During autumn I feel just like a wood mouse collecting beechnuts in the path lined with beech trees and saving them somewhere for winter. Quickly taking care of some last pieces of business before winter arrives. For me: enjoy what is left for me to see, before everything is covered in a white snow blanket.
Nature walks in the autumn are special because of the approaching departure of the season. It makes that you want to soak it all in one more time. Such a rich season, autumn! My paint palette has a difficult time keeping up. How do you translate the bright golden hues? Where is that tube of red paint that resembles the red of the American Oak trees, the yellow of the birch trees, or the whirling gold-ochre of the reed fields? Autumn represents the grand finale for colours!
Dragging my feet through the fallen leaves – no, you never outgrow that habit – I always pick up the prettiest leaves so I can dry them in my pattern book of autumn colours. It is something I must have picked up from my father; sometimes I find dried leaves in his old books… Suddenly I remember the “autumn notebook” I kept during elementary school. We were instructed to create our own autumn notebook, and it should contain dried leaves of as many tree species as possible. Now that was a task I was willing to take on! Naturally I collected the most leaves, I made sure of that! The result was an almost square notebook that would no longer close and was impossible to handle. In addition to the beautiful leaves I also collected a few branches and taped a few pieces of bark in the notebook. The bark of the birch tree was beautiful!!!
I vividly remember the feeling of endless abundance. And yes, I received the highest grade possible on the task! That feeling of abundance returns every autumn. In many ways all our senses are tickled. Just take the scent of rotting leaves, damp soil, moss, herbs and toadstools. Oftentimes I close my eyes to better take in all the different scents. On the subject of scents – on my most recent walk through the woods I recognized an odour that was not the most pleasant of all… the common stinkhorn! Flies are attracted by the scent of carcass and after landing on the stinkhorn spread the spores.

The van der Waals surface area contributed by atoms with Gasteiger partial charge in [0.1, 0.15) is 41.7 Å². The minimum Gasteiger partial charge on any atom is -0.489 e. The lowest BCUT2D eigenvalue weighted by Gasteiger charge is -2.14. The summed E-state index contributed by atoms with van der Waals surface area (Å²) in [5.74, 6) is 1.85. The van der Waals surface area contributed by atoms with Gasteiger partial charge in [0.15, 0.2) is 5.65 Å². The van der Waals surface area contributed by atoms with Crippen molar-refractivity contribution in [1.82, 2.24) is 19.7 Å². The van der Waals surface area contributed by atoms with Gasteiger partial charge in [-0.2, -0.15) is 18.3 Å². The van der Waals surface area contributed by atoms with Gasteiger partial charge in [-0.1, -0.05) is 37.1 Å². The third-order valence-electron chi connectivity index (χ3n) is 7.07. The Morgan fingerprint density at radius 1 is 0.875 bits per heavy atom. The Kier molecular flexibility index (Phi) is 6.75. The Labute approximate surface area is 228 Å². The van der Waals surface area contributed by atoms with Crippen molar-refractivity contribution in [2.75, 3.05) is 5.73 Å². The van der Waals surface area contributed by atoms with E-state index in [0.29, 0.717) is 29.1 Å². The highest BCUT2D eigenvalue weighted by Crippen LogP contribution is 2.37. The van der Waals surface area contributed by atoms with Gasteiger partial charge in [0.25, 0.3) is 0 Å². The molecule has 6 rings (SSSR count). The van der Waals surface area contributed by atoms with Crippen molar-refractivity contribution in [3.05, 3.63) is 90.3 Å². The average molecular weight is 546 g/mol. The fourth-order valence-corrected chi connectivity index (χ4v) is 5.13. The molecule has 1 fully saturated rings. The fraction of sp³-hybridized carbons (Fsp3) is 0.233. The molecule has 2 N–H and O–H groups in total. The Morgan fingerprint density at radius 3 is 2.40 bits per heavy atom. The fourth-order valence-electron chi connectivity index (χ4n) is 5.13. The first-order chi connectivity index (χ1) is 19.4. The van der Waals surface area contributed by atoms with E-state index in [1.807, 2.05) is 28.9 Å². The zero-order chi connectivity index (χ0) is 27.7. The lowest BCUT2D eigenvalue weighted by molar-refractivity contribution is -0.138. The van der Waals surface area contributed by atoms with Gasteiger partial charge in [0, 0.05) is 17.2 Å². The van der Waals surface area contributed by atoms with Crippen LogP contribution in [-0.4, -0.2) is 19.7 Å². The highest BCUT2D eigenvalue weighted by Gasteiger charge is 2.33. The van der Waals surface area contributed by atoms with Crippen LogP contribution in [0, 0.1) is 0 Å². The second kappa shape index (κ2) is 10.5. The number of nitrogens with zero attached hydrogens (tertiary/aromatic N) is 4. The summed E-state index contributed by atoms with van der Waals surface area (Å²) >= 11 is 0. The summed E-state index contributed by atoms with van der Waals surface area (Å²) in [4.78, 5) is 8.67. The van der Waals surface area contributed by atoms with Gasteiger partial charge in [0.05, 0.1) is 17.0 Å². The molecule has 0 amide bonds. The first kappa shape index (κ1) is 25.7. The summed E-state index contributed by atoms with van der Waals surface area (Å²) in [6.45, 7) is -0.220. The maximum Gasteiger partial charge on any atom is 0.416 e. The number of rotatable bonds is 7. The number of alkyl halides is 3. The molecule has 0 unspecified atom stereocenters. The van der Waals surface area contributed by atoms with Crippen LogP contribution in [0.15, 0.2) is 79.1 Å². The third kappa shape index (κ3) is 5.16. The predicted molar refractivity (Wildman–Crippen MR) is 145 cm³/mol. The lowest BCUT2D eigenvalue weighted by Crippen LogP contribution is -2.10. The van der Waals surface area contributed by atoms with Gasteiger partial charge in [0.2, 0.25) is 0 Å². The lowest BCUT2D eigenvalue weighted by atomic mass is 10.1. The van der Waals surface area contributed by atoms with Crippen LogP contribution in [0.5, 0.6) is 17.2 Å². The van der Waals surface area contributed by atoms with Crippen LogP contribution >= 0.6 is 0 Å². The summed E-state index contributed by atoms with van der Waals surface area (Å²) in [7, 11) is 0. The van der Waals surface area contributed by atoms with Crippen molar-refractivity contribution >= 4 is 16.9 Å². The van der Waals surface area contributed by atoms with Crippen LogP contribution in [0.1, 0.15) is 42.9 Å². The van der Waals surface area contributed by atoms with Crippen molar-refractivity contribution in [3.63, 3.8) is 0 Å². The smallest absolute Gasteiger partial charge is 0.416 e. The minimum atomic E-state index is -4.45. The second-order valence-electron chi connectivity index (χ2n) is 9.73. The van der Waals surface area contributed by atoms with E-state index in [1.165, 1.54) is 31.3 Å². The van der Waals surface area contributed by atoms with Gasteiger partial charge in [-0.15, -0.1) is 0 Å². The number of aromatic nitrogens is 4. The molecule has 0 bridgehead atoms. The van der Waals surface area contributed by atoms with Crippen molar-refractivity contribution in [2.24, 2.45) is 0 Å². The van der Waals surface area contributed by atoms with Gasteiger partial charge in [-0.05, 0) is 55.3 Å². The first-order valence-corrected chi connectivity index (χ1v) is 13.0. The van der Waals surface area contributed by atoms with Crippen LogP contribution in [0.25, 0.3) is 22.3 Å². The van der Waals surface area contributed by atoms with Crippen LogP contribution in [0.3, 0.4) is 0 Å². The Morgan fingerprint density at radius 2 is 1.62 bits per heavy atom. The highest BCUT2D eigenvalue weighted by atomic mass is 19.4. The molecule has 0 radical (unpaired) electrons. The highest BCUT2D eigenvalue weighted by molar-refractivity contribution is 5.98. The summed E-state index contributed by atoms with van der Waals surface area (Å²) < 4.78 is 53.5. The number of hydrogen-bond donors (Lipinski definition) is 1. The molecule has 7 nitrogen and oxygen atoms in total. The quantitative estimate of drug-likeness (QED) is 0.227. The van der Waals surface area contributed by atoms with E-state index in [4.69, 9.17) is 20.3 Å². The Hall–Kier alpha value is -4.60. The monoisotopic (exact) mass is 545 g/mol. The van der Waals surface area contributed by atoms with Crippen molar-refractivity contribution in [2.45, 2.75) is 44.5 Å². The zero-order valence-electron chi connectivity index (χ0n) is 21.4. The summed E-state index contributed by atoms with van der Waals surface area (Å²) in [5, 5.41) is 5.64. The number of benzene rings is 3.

We are now quite far into the autumn season, most mushrooms and toadstools are passed their prime but plenty are left! Just yesterday, under some birch trees in the field I found a group of fly agarics, in every stage of their life. I also found a group of citron amanitas and vermillion waxcaps, and on top of an old tree stump some sulphur tufts. Above me, high in the birch trees, a group of Eurasian Siskins is feeding on the birch seeds. The seeds whirl down like early snowflakes. It is lovely to hear the Siskins sing and chat their contact calls with some whistling and chirping mixed in for good measure.
When I waved goodbye to my friend and namesake Marjolein this morning she discovered a collared earthstar under the hedge by the front door!! I will definitely paint it. I fit were up to me autumn would last a lot longer. Maybe into March??? I wonder whether we will be treated to frost on the branches again tomorrow?
Frost represents the first magical trick of winter; everything is covered in delicate lace. The more plants you leave in your garden after they have bloomed the more you get to admire this magic trick. Besides, it is good for the soil to leave some leaves on it. You wouldn’t want to sleep without a blanket when it’s this cold? And just look at the birds enjoying all the seeds they can still find on those brown sticks. All kinds of chickadees and sparrows know exactly where to look, and robins, blackbirds and wrens are searching on the ground between the leaves.
There is so much to paint in autumn!